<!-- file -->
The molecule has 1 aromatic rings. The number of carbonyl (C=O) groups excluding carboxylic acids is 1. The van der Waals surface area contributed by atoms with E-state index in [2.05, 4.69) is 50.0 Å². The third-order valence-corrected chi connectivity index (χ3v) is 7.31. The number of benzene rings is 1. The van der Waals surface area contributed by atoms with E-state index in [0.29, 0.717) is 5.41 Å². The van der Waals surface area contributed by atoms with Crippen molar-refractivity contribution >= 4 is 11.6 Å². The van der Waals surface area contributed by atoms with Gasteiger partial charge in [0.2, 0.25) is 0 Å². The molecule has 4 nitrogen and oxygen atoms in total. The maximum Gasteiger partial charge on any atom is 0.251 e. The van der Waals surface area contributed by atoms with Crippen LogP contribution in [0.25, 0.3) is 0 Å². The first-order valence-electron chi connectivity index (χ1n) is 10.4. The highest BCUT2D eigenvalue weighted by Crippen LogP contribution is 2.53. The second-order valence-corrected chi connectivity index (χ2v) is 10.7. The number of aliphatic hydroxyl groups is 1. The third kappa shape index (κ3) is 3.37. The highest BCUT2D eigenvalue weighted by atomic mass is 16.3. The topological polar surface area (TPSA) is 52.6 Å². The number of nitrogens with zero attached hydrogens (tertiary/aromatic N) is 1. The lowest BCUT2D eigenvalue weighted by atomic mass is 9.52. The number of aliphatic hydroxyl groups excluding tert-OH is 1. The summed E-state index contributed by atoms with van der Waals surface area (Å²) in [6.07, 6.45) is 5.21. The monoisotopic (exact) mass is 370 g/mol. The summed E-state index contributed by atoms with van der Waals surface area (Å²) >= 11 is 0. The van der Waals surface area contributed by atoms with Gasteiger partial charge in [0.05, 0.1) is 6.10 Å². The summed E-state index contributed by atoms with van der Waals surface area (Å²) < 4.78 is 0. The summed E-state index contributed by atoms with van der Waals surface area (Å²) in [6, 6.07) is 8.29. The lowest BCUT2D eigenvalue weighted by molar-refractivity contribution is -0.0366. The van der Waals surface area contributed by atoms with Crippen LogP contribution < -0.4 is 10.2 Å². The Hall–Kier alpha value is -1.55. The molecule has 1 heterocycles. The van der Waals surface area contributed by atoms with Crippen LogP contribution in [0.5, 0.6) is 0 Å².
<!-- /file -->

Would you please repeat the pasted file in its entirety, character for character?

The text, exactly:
The molecule has 1 aromatic rings. The number of carbonyl (C=O) groups excluding carboxylic acids is 1. The van der Waals surface area contributed by atoms with E-state index in [2.05, 4.69) is 50.0 Å². The third-order valence-corrected chi connectivity index (χ3v) is 7.31. The number of benzene rings is 1. The van der Waals surface area contributed by atoms with E-state index in [0.29, 0.717) is 5.41 Å². The van der Waals surface area contributed by atoms with Crippen molar-refractivity contribution >= 4 is 11.6 Å². The van der Waals surface area contributed by atoms with Gasteiger partial charge in [0.2, 0.25) is 0 Å². The molecule has 4 nitrogen and oxygen atoms in total. The maximum Gasteiger partial charge on any atom is 0.251 e. The van der Waals surface area contributed by atoms with Crippen LogP contribution in [0.25, 0.3) is 0 Å². The first-order valence-electron chi connectivity index (χ1n) is 10.4. The highest BCUT2D eigenvalue weighted by Crippen LogP contribution is 2.53. The second-order valence-corrected chi connectivity index (χ2v) is 10.7. The number of aliphatic hydroxyl groups is 1. The third kappa shape index (κ3) is 3.37. The highest BCUT2D eigenvalue weighted by atomic mass is 16.3. The topological polar surface area (TPSA) is 52.6 Å². The number of nitrogens with zero attached hydrogens (tertiary/aromatic N) is 1. The lowest BCUT2D eigenvalue weighted by atomic mass is 9.52. The number of aliphatic hydroxyl groups excluding tert-OH is 1. The summed E-state index contributed by atoms with van der Waals surface area (Å²) in [6.07, 6.45) is 5.21. The monoisotopic (exact) mass is 370 g/mol. The summed E-state index contributed by atoms with van der Waals surface area (Å²) >= 11 is 0. The van der Waals surface area contributed by atoms with Gasteiger partial charge in [0.05, 0.1) is 6.10 Å². The summed E-state index contributed by atoms with van der Waals surface area (Å²) < 4.78 is 0. The summed E-state index contributed by atoms with van der Waals surface area (Å²) in [6, 6.07) is 8.29. The lowest BCUT2D eigenvalue weighted by molar-refractivity contribution is -0.0366. The van der Waals surface area contributed by atoms with Crippen LogP contribution < -0.4 is 10.2 Å². The Hall–Kier alpha value is -1.55. The molecule has 1 heterocycles. The van der Waals surface area contributed by atoms with Crippen LogP contribution in [0.5, 0.6) is 0 Å².